BACKGROUND AND PURPOSE
Acute basilar artery occlusion is associated with a high risk of stroke, mortality, and poor outcome in survivors. Timely vessel revascularization is critical to improve the clinical outcome in this condition. A subset of patients survives acute occlusion with mild or no disability and some of these individuals develop recurrent ischemic events despite optimal medical therapy. The strategy for management of these patients is unknown.
We described 3 patients with chronic intracranial vertebrobasilar occlusions who presented with recurrent ischemic symptoms and progressive disability. All 3 patients were treated successfully with angioplasty and stenting. One patient experienced headache postprocedure and was found to have subarachnoid hemorrhage, which was self-limiting without need for intervention or result in permanent neurological sequela. All 3 patients have been free of recurrent symptoms for up to 30 months.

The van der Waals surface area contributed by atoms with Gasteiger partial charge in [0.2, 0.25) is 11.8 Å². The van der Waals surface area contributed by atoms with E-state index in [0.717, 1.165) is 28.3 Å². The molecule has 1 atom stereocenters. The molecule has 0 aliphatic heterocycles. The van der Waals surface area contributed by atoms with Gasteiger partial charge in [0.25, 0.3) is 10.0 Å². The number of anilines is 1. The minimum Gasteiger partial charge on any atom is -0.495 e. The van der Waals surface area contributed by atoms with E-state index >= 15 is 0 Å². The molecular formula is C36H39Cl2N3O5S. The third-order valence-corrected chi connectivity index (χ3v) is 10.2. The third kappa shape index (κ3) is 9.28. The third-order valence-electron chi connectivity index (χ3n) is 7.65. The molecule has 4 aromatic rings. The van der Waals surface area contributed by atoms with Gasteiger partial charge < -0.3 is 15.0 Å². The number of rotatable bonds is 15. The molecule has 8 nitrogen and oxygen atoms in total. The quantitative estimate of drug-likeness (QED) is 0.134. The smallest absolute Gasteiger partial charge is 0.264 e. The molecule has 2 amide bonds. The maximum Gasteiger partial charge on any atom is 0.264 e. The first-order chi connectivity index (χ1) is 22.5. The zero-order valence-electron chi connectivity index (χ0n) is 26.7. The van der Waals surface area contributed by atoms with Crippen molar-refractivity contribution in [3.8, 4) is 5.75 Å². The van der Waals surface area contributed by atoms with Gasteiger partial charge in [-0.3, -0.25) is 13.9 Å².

Revascularization of chronic vertebrobasilar occlusions is technically feasible. Due to the high-risk nature, it should be reserved as an option only for selected group of patients with recurrent ischemic symptoms and progressive disability despite maximal medical therapy. Further prospective study is helpful to clarify the role of this intervention.